Partners in Service

According to Gupta, United Grinding Technologies handles all service and parts. “They’re very responsive,” he says. “If something goes wrong on one of the Studers, and it’s beyond the grasp of our in-house maintenance technicians, and we can’t work through a solution over the phone, United Grinding will send a service tech in to resolve the issue. With the S33, for example, when you bring a new piece of high tech grinding technology in, there are bound to be some things that need tweaking—which is entirely normal and to be expected. United Grinding has been right on the spot when we needed them.

“The S40 has been another story. We have had no major problems, and the machine runs three shifts a day, five or six days a week. All we have had to do on the S40 is change hydraulic fluid, coolant, and a belt here and there—which is amazing when you consider it’s going on eight years old, and it performs tirelessly around the clock. It’s true, Studer is the Ferrari of grinding, but unlike its automotive counterpart, it does not require kid gloves and delicate handling. Studer’s probably faster off the mark, too.”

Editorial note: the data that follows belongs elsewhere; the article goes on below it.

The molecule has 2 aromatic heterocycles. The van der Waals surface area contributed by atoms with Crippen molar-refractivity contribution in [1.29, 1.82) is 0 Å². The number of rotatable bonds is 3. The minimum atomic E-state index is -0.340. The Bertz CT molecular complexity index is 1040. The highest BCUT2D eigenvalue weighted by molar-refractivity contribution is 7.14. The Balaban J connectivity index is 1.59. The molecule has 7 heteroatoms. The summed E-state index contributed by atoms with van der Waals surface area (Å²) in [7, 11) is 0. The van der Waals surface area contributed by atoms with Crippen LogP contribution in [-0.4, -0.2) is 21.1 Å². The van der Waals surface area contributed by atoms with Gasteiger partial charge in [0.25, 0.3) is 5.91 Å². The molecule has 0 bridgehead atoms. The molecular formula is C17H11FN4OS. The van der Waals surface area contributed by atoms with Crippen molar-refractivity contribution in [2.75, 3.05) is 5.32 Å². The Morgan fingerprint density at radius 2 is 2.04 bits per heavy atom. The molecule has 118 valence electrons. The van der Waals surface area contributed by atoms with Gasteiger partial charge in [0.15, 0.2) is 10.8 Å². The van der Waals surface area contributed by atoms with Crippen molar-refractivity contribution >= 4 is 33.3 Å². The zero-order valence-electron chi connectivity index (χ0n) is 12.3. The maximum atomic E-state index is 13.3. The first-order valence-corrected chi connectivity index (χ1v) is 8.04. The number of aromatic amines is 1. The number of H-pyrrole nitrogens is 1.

United Grinding Technologies, 937/847-1229,

Milwaukee Gear, 414/395-4122,

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is the founder and editorial director of RYB Communications, Hebron, KY. He has been writing about manufacturing for more than 35 years.